Following concerns expressed by local landowners, EUB determined that EUB Information Letter IL2002-1: Principles for Minimizing Surface Disturbance in Native prairie and Parkland Areas was relevant. This directed that “avoidance of incremental environmental effects through coordination and cooperation with other native prairie users.” The Pekisko Landowners Association retained native prairie consultant, Cheryl Bradley, who produced the report Local Regional Ecological Effects Analysis: Proposed Drilling Program of Vermillion Resources Ltd in an area of Native Foothills Parkland. Unusually, EUB expressed interest not just in proposed well but in ‘Vermillion’s future plans in the event the present application is approved and a successful well is drilled.” The report highlights a well drilled in 1980, which “is still overwhelmingly dominated by non-native grass species despite having native rough fescue grassland on three sides.” Along the access road to the well, non-native plant species had invaded “within a corridor averaging 50 to 70 metres wide.”

    October 2002

    Polaris Resources Ltd. submits an application to the Alberta Energy and Utilities Board for a licence to drill a sour gas well and compulsory pooling on the southern edge of the Whaleback.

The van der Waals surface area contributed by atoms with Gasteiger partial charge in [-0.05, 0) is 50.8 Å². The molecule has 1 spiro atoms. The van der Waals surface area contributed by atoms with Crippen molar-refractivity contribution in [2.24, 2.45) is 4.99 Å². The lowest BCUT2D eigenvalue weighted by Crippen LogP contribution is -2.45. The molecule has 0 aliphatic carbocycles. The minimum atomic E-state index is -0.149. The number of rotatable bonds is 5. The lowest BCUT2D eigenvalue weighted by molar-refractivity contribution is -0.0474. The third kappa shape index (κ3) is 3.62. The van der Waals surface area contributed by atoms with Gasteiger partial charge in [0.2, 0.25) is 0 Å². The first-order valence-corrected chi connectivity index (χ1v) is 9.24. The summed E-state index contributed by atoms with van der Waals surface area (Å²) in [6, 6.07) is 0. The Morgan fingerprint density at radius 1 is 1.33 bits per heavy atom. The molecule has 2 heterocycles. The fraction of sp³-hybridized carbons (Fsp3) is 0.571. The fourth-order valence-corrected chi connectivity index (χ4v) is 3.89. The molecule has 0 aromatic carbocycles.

February 2002

    Under pressure form the local community, Polaris Resources Ltd. hosts an open house in Maycroft to discuss its drilling plans in the Whaleback.

    2001

    Alberta government Public Lands Division places a ‘protective notation’ on 27,655 ha of public land southwest of Longview. This states that grazing and industrial use require an access management plan prior to entry, entry only during dry or frozen ground conditions, and access restriction in times of high wildfire risk.

    2001

    The Special Places program ends, despite the support of the multi-stakeholder Provincial Coordinating Committee for official protective designation. Only 21.1% of the stated target for protection of the Foothills Parkland, and 22.8% for Foothills Fescue are actually protected.

    1999

    Amoco Canada relinquishes its rights todevelop  petroleum in about one-third of the Whaleback area. Amoco donates these leases to the Natural Conservancy of Canada but receives no compensation. The conservancy will hold the leases until 2004 and then turn them over to the government with the intent of conservation in perpetuity.